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For sale: your personal data

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Cambridge Analytica

Cambridge Analytica

Some experts credit a little-known voter-data company based in London for President-elect Donald Trump’s election victory, with late-campaign efforts that used as many as 5,000 pieces of data for each American voter to identify millions who could be moved to vote for him.

Big data has become, as Trump would put it, big league. And privacy concerns are gaining traction.

The data crunchers at Cambridge Analytica, which supports conservative candidates, can better work their magic in the United States, where Trump’s campaign paid $250,000 for their services in August, adding another $5 million for a late-campaign push in September.

Compared to the European Union, where personal data has significant privacy protections, much more information about Americans is available to buy from data brokers—companies that gather information from public records, social media posts, online searches and purchases, and other footprints from life carried out increasingly on the internet.

The brokers crunch and categorize the data or sell it raw. It could show, for example, that someone recently visited an internist, searched the internet for information about diabetes and ordered prescription drugs from Canada. Some businesses, institutions or agencies might find that useful.


While laws and regulation in the United States are more hands-off concerning the flow of personal information, some changes are underway. In October, the Federal Communications Commission approved sweeping new privacy rules for broadband providers, such as AT&T, Comcast and Verizon. Those providers won’t be able to use or share with third parties a person’s personal data—which can be used for personalized advertising—without permission. It had been up to individual consumers to ask that it not be done.

The following week, the Center on Privacy and Technology at Georgetown University Law Center issued a report on the fast-growing use of facial recognition technology by law enforcement agencies, noting that more than 117 million Americans (about half of all adults) are in those databases. Several big-city police departments are using or exploring the possibility of using real-time face-recognition surveillance cameras.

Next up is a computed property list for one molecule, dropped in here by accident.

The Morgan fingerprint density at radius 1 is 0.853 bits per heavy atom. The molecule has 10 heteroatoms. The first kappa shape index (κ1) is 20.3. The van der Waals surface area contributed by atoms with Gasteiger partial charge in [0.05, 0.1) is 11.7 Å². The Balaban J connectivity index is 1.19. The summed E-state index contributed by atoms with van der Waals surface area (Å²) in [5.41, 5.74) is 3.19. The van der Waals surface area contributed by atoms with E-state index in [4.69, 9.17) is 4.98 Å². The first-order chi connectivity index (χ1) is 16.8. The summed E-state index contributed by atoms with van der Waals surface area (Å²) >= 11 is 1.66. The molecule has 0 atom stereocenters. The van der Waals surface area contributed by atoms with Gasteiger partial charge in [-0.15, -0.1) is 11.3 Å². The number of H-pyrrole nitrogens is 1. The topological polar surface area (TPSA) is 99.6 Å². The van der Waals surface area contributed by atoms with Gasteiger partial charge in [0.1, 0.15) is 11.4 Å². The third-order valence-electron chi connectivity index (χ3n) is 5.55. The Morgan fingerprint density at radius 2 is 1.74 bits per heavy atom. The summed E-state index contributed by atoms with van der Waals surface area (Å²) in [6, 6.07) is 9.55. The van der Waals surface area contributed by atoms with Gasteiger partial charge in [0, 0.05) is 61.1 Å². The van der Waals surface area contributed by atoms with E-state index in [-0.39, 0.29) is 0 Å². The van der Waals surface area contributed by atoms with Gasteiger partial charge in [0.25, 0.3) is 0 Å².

Law professor Frank Pasquale at the University of Maryland says that with the rise of search engines and data brokers and the real-time scoring they generate, “tech-enabled glasses like Snapchat Spectacles or Google Glass could use facial recognition tech to instantly estimate, for anyone you meet, what your income, sexual orientation, political party or credit score is.”

Law and policy still haven’t worked out the fast-emerging impact of the mosaic of new technologies. Thus, the broadband companies complain that the new FCC rules put them at a disadvantage with the likes of Facebook and Google, which are regulated by the Federal Trade Commission, as are the data brokers.

This and other legal distinctions likely will be thrashed out more in the coming years as privacy races to catch up with technology.

“Our law’s approach to privacy has been playing a game of whack-a-mole with technology and with, at best, mixed results,” says Ronald Krotoszynski, a professor at the University of Alabama School of Law and author of Privacy Revisited: A Global Perspective on the Right to Be Left Alone.

He provides an example: The U.S. Supreme Court in the 2012 decision U.S. v. Jones said police must have a warrant to plant a GPS tracking device on a car. But with still and video traffic cameras and license plate readers installed in many police cars, it’s easy to get around that Fourth Amendment zone of protected privacy.

“If the Supreme Court does not rethink privacy principles with the effects of technology in mind, we simply won’t have any,” Krotoszynski says.

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